What was the hardest part of making ‘APART’.

The most challenging aspect was managing dialogue, especially regarding the timing of actors during the dinner scene, which also includes an important monologue. Once the editing was completed, the next challenge arose with subtitles, which proved difficult to synchronize with the pacing of the editing. Sound design presented another difficulty, and we opted for simplicity to avoid overwhelming the audience, considering the already demanding nature of the dialogue.


If possible, tell us about your next work. What plans do you have for your future work?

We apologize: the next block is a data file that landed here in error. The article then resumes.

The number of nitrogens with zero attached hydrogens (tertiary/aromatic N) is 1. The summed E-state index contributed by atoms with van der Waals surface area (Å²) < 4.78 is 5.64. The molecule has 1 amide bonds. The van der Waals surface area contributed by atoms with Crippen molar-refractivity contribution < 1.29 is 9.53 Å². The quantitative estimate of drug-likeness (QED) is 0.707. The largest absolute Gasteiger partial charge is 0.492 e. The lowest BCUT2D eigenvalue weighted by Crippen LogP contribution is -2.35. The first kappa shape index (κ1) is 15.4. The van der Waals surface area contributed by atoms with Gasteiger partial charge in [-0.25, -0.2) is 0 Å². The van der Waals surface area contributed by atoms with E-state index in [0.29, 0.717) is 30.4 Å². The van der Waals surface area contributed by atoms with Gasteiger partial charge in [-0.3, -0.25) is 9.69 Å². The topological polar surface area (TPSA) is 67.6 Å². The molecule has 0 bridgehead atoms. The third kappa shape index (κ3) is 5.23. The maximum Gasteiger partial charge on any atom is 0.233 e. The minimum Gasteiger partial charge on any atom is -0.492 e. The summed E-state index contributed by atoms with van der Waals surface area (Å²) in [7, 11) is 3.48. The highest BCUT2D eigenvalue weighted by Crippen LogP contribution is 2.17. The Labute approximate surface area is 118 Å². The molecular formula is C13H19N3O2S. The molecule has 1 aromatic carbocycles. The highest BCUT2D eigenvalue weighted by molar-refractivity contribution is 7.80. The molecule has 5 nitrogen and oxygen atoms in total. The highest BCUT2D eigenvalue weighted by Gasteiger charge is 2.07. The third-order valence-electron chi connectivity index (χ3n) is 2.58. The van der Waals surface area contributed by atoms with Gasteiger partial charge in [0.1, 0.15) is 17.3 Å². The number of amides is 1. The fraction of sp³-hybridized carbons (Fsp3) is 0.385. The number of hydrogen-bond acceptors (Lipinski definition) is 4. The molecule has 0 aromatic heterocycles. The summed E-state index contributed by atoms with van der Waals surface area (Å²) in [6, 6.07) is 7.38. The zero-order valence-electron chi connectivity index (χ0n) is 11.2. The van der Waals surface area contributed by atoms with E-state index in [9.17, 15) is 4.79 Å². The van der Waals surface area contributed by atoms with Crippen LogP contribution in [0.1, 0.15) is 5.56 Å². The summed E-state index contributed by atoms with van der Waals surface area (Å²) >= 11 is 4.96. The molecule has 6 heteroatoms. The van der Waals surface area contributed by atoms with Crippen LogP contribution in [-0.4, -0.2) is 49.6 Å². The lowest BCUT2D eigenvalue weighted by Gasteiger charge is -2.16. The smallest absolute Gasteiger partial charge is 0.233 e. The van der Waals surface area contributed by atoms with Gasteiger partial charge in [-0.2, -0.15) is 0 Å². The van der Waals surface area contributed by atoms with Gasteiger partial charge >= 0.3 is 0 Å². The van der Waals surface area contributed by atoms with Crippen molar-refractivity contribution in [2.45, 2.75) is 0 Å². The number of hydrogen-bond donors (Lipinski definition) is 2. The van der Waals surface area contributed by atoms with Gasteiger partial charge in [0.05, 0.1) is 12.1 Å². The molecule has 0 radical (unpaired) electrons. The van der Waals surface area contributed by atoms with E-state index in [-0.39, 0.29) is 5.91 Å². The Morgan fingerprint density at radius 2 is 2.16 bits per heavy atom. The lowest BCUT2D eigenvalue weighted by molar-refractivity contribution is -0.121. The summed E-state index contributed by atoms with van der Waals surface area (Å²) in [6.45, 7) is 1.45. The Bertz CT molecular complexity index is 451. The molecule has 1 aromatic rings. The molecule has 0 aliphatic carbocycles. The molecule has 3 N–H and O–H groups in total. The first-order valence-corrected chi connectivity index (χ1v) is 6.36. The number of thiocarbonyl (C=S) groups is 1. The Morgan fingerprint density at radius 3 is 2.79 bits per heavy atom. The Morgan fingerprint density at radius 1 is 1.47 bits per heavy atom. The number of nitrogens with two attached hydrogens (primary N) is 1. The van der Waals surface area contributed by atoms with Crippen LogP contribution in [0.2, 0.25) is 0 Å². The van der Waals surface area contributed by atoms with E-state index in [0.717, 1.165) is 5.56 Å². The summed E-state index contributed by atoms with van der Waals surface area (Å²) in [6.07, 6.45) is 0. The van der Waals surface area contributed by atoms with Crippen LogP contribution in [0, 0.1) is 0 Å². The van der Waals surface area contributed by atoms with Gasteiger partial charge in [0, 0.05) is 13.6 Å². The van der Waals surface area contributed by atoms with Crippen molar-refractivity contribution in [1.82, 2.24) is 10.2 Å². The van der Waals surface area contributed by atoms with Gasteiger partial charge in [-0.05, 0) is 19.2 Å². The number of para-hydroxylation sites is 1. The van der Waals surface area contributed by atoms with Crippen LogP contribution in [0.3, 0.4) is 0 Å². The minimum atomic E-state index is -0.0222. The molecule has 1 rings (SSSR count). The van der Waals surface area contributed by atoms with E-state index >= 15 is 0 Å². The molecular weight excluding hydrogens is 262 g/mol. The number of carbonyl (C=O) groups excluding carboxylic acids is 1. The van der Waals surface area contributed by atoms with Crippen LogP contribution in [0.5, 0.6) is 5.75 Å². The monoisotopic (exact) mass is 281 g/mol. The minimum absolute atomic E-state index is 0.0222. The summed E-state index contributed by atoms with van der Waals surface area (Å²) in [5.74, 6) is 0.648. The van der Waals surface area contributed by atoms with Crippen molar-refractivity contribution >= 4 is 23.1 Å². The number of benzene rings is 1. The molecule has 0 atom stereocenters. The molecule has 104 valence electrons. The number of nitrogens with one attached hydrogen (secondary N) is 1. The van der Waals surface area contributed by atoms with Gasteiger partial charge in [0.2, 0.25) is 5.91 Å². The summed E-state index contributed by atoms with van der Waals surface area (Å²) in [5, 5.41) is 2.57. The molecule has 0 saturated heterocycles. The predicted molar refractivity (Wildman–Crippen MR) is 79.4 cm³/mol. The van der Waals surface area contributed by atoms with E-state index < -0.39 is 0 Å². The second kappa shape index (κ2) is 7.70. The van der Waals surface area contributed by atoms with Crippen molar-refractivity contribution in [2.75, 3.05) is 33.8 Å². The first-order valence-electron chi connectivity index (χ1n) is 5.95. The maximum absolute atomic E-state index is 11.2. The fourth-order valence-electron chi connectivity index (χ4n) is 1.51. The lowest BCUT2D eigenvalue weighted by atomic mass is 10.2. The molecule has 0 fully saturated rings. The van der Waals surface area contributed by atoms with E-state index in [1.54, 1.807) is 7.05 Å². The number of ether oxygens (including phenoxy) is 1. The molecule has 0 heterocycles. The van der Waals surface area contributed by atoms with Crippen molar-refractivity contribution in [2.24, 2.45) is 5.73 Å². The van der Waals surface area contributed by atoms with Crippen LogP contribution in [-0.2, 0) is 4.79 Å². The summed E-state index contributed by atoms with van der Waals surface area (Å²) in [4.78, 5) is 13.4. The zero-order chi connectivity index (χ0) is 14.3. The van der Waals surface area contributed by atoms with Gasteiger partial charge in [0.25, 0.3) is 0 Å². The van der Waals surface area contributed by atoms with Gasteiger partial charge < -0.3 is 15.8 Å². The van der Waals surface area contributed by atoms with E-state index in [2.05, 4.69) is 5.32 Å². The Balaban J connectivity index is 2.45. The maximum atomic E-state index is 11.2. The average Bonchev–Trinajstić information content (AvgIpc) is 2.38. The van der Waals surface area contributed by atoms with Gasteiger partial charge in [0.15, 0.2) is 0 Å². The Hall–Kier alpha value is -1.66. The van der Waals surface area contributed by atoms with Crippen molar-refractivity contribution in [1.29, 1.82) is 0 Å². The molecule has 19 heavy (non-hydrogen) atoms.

I’m currently writing a short film about an autistic little girl and an elderly homeless man who meet each other. The plan is to direct the film and submit it to various film festivals worldwide. Simultaneously, I am searching for producers in Sweden and other countries for the realization of a script that another author and I finished writing a few months ago. The good news is that a famous Swedish international actor has read the script and wants to play the protagonist. The bad news is that the budget for the film is too high for Swedish producers, so we need to either reduce the script's costs or find producers in other countries. The title of the script is "ROSE OF ROSES," and it revolves around a lost Swedish doctor of Chilean origin who discovers a secret beneath a tattooed rose he received from his grandmother as a child, just before moving to Sweden.Currently, the plan is to find the right producers, distributors, cast, and crew, and my big aspiration is to direct the film.